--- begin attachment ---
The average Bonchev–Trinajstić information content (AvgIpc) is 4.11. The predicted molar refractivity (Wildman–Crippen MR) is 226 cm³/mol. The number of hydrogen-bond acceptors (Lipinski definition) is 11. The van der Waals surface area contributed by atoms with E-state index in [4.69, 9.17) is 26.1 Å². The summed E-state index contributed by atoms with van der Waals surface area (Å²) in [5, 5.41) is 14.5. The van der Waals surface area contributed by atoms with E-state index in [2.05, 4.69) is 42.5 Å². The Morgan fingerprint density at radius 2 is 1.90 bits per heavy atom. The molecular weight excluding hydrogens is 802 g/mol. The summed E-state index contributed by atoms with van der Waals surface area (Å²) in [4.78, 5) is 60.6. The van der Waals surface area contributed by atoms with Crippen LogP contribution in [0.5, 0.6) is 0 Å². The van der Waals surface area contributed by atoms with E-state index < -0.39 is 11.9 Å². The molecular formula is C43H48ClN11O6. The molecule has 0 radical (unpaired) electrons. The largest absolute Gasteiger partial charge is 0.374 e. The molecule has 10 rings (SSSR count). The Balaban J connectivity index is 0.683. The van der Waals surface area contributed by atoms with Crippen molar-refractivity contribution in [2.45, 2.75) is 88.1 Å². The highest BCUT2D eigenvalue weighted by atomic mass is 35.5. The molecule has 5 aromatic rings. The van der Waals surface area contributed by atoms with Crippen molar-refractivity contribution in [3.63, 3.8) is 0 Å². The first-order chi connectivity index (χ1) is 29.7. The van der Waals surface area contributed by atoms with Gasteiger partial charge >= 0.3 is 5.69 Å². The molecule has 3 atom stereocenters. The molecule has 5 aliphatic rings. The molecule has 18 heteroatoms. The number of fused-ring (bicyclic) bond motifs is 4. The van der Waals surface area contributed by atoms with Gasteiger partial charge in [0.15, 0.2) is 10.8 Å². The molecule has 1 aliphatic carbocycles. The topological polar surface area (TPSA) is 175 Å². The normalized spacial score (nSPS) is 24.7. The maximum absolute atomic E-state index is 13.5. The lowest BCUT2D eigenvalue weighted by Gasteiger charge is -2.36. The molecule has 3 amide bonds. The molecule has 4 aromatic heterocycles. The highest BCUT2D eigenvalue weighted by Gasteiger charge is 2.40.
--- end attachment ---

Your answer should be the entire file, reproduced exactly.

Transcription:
The average Bonchev–Trinajstić information content (AvgIpc) is 4.11. The predicted molar refractivity (Wildman–Crippen MR) is 226 cm³/mol. The number of hydrogen-bond acceptors (Lipinski definition) is 11. The van der Waals surface area contributed by atoms with E-state index in [4.69, 9.17) is 26.1 Å². The summed E-state index contributed by atoms with van der Waals surface area (Å²) in [5, 5.41) is 14.5. The van der Waals surface area contributed by atoms with E-state index in [2.05, 4.69) is 42.5 Å². The Morgan fingerprint density at radius 2 is 1.90 bits per heavy atom. The molecular weight excluding hydrogens is 802 g/mol. The summed E-state index contributed by atoms with van der Waals surface area (Å²) in [4.78, 5) is 60.6. The van der Waals surface area contributed by atoms with Crippen LogP contribution in [0.5, 0.6) is 0 Å². The van der Waals surface area contributed by atoms with E-state index < -0.39 is 11.9 Å². The molecular formula is C43H48ClN11O6. The molecule has 0 radical (unpaired) electrons. The largest absolute Gasteiger partial charge is 0.374 e. The molecule has 10 rings (SSSR count). The Balaban J connectivity index is 0.683. The van der Waals surface area contributed by atoms with Crippen molar-refractivity contribution in [2.45, 2.75) is 88.1 Å². The highest BCUT2D eigenvalue weighted by atomic mass is 35.5. The molecule has 5 aromatic rings. The van der Waals surface area contributed by atoms with Crippen molar-refractivity contribution in [3.63, 3.8) is 0 Å². The first-order chi connectivity index (χ1) is 29.7. The van der Waals surface area contributed by atoms with Gasteiger partial charge >= 0.3 is 5.69 Å². The molecule has 3 atom stereocenters. The molecule has 5 aliphatic rings. The molecule has 18 heteroatoms. The number of fused-ring (bicyclic) bond motifs is 4. The van der Waals surface area contributed by atoms with Gasteiger partial charge in [0.15, 0.2) is 10.8 Å². The molecule has 1 aliphatic carbocycles. The topological polar surface area (TPSA) is 175 Å². The normalized spacial score (nSPS) is 24.7. The maximum absolute atomic E-state index is 13.5. The lowest BCUT2D eigenvalue weighted by Gasteiger charge is -2.36. The molecule has 3 amide bonds. The molecule has 4 aromatic heterocycles. The highest BCUT2D eigenvalue weighted by Gasteiger charge is 2.40.